International Women’s Day: A look at state of women, girls’ rights in Afghanistan

On March 8, International Women’s Day, Afghanistan stands as the sole nation where girls and women face escalating restrictions and exclusion from public life.

Afghanistan uniquely suffers from widespread deprivation and limitations on women, especially evident on International Women’s Day.

Girls and women in this country dream of equality, social justice, and basic rights under Taliban rule, yet see these aspirations as increasingly unattainable.

Since the Taliban’s takeover in August 2021, strict policies against women’s freedoms have been implemented and persist. Gulsoom, a 13-year-old who completed the sixth grade before her school was shut by the Taliban, expresses profound concern for her education and future. “When girls are denied education, it deeply affects their mental well-being. I urge the United Nations to reopen girls’ schools and universities,” she appeals.

Contradicting their initial promises, the Taliban, upon seizing power, have intensified their suppression of women’s rights, including education, employment, sports, and social participation. Measures have escalated rapidly: within a month of Kabul’s fall, female civil servants were ordered home. This was followed by bans on women’s sports participation, the dissolution of the Ministry of Women’s Affairs, closures of schools for girls beyond sixth grade, travel restrictions without a male guardian, limited access to parks and public baths, and the shuttering of universities and beauty salons, culminating in the revocation of work permits for women in private sectors.

The situation worsened with the Taliban detaining numerous women and girls from January this year, allegedly for not adhering to hijab norms, with reports of mistreatment, torture, and extortion.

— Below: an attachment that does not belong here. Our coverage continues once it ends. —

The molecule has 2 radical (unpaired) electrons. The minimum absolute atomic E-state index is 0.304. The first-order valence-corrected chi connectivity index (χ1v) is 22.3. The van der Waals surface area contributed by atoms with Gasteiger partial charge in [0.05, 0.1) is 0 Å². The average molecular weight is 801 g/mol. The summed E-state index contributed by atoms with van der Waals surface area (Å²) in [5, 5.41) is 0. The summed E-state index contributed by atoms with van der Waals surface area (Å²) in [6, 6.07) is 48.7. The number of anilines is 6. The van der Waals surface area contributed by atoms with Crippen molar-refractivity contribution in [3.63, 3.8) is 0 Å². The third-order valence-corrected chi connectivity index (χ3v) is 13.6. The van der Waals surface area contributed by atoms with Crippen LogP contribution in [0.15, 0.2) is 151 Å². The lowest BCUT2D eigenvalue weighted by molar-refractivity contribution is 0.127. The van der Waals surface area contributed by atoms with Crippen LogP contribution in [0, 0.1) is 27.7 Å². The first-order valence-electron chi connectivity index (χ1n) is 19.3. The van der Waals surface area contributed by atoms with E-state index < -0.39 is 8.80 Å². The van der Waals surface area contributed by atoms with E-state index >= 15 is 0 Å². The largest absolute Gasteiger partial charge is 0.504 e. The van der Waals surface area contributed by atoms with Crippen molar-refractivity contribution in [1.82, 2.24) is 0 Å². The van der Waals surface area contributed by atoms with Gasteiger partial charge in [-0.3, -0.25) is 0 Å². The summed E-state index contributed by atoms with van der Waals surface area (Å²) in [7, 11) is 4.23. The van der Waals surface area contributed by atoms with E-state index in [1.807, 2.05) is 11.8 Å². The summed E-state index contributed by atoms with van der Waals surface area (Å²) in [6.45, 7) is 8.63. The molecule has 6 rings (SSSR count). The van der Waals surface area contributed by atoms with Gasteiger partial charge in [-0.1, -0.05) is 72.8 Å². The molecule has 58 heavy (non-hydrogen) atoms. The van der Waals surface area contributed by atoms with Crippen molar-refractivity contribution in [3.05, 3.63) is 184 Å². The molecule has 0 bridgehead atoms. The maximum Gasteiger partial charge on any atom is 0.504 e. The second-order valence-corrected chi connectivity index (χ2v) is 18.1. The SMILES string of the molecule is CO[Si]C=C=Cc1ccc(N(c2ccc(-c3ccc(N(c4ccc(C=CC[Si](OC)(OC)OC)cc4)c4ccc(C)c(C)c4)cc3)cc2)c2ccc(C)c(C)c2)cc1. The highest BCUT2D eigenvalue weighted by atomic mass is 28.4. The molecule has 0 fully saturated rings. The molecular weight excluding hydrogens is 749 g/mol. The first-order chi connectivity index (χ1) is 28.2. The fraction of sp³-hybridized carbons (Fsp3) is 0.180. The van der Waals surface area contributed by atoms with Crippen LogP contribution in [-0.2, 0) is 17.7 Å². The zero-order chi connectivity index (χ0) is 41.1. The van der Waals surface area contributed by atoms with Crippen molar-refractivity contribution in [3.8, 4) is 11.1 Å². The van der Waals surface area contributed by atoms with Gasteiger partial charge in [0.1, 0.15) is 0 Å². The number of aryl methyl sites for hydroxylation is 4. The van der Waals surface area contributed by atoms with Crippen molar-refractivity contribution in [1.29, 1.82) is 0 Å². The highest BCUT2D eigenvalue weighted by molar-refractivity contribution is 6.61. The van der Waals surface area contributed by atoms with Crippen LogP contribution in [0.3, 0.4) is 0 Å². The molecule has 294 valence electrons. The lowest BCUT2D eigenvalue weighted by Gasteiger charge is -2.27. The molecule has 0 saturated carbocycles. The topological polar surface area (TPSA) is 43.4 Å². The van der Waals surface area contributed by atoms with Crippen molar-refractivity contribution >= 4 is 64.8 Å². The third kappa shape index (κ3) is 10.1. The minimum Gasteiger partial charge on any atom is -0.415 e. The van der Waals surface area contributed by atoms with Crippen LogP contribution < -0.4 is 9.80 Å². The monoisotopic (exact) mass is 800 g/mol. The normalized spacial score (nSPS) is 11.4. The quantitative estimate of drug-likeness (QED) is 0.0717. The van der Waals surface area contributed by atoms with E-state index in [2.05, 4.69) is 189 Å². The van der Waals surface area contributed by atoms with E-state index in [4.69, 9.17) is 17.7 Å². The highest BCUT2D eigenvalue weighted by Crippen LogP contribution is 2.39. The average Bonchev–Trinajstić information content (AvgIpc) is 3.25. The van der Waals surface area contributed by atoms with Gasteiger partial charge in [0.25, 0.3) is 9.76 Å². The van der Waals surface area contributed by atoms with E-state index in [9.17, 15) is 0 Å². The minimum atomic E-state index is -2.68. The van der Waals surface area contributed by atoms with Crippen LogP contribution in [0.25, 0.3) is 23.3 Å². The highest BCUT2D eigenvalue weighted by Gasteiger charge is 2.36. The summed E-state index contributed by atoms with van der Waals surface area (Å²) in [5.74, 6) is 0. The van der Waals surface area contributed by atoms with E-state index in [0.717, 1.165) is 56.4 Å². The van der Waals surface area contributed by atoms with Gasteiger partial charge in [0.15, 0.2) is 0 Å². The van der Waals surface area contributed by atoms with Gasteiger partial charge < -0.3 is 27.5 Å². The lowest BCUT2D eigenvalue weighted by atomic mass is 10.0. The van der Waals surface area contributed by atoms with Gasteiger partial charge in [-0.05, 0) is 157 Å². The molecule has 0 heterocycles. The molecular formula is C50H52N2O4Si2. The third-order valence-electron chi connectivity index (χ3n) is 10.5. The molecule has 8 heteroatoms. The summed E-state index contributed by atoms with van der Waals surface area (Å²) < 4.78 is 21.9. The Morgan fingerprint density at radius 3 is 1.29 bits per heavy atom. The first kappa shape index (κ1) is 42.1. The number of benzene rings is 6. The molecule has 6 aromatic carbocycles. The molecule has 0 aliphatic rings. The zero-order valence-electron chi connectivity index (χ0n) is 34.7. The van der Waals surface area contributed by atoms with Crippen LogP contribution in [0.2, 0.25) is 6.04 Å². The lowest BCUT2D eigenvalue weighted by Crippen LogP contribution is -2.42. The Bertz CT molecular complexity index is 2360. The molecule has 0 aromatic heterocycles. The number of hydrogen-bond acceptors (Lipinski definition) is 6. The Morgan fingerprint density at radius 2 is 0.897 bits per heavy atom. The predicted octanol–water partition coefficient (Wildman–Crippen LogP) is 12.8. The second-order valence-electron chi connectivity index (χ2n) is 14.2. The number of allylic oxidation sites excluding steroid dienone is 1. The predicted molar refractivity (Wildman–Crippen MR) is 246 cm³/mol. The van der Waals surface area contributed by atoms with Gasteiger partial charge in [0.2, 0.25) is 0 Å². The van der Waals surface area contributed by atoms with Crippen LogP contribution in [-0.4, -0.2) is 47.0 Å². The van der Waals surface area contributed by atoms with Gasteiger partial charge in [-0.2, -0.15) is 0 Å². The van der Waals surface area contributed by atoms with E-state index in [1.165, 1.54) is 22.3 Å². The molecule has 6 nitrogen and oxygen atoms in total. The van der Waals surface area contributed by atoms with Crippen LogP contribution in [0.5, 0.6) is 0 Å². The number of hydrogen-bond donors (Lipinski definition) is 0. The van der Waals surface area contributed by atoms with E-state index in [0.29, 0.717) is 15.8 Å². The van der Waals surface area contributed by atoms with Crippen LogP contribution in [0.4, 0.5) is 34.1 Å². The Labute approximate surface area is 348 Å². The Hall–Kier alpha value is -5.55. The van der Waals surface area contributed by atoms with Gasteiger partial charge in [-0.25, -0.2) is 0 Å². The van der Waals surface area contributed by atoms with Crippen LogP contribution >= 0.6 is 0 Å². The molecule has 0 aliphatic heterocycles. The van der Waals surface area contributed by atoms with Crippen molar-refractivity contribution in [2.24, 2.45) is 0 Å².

Samira Hamidi of Amnesty International’s Afghanistan department laments the brutal treatment of women and girls protesting Taliban policies, facing violence, arrest, and even death.

Despite over two years of Taliban rule and global outcry, the regime has not retreated from its oppressive policies. The international community’s normalization efforts with the Taliban hinge on improving human rights conditions, particularly those concerning women.

Some Afghan women advocate for continued international isolation of the Taliban, urging global solidarity with their plight. Haider Bar of the World Human Rights Watch notes, “This year, March 8 in Afghanistan offers no cause for celebration.” He underscores the acute crisis of women’s rights in Afghanistan, a situation that demands global reflection and support for Afghan women’s struggles.

While International Women’s Day is celebrated worldwide, Afghan women face their battles against the Taliban in obscurity and silence, striving for their inherent rights and freedoms. The international community, recognizing the severe cost of these struggles, must not underestimate or abandon Afghan women in their quest for justice and dignity.